by Conor Friedersdorf
Over at Cato, a sobering assessment:
Since the tea party took off last year, pundits have predicted that its anti-spending zealots would eventually target the Pentagon... The evidence that the new Republicans will challenge defense spending is slight... There is no "isolationist" wing of the GOP. Of the Republicans' 47 senators and 242 representatives, only 5 percent (15 members) expressed support for cutting defense spending. Adding those in the "ambiguously for" category makes it 13 percent. Forty-one percent are against cutting defense spending; with those ambiguously against, it's 60 percent.
The tea party is not mellowing Republican militarism. If it were, freshman Republicans, who mostly proclaim allegiance to the movement, should be more dovish than the rest. That's not the case. Five of the 101 Republican freshmen and 10 of the 184 who aren't newcomers support cutting defense spending. That's about 5 percent of each group.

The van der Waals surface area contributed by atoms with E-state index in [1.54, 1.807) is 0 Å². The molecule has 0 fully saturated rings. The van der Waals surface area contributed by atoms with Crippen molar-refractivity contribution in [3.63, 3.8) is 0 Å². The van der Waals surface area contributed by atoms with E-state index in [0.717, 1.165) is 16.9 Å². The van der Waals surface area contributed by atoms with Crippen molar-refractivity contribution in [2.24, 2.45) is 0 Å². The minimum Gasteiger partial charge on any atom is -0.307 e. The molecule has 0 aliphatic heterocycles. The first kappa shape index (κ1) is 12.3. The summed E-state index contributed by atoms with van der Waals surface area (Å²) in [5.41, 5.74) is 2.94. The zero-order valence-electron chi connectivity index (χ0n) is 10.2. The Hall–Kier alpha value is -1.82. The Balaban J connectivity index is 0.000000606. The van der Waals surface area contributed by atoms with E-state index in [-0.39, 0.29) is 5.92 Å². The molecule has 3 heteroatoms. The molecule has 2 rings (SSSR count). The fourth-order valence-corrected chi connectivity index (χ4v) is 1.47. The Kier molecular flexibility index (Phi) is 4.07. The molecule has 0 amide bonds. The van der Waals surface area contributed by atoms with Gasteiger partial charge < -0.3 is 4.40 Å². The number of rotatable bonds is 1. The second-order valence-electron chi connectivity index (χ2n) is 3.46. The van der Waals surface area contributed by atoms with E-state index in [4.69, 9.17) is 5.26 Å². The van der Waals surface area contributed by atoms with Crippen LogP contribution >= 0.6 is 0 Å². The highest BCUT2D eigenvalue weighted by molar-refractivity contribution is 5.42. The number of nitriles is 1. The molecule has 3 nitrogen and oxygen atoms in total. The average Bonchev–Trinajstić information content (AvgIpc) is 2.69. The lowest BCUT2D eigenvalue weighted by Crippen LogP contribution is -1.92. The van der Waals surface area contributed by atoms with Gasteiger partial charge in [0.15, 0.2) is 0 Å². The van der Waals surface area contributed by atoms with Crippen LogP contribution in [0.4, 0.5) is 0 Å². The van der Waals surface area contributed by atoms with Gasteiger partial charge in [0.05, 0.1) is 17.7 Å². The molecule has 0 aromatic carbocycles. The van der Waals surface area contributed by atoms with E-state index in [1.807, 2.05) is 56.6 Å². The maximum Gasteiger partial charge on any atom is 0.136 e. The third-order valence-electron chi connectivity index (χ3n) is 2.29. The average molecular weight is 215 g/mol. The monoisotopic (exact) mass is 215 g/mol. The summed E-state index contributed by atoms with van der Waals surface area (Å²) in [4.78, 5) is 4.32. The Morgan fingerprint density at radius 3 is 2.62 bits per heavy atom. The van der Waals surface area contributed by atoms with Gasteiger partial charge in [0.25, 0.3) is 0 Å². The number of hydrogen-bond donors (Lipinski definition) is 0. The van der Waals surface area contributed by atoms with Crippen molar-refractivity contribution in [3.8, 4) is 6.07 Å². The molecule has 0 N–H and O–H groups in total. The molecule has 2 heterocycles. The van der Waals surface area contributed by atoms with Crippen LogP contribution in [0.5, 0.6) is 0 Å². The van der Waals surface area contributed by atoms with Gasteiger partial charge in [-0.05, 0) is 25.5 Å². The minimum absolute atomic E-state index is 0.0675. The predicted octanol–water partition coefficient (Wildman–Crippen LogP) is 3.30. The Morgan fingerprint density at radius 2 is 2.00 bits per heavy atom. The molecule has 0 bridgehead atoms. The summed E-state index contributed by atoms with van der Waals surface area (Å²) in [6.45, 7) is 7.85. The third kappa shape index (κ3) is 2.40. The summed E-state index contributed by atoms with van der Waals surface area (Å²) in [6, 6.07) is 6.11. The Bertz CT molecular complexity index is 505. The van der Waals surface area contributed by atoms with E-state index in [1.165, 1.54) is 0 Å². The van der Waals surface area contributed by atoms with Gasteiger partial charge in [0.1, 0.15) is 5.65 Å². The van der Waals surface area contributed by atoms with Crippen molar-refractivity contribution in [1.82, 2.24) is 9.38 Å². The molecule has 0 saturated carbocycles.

Skepticism about foreign wars and current defense spending is much more pronounced among voting Republicans than the representatives they elect. But the conservative movement seems cool with this particular elite, Inside-the-Beltway consensus. To be fair, the ideological market for bellicosity in foreign affairs subsidizes some top-notch magazine features at The Weekly Standard. Stripped of foreign policy and Palin it's one of my favorite publications! It seems like National Review could differentiate itself and justify its position as flagship publication of conservatism by hosting the strongest voices on all sides of this question.
Why hasn't that happened? Or have I missed some NR coverage on the subject? It would be rivetting to see Daniel Larison, Michael Brendan Dougherty and Andrew Bacevitch square off against Victor Davis Hanson and Andy McCarthy. I honestly think NR's readership would enjoy that debate, and although I assume I'm being naive in not understanding why it won't happen, I don't actually understand why it won't.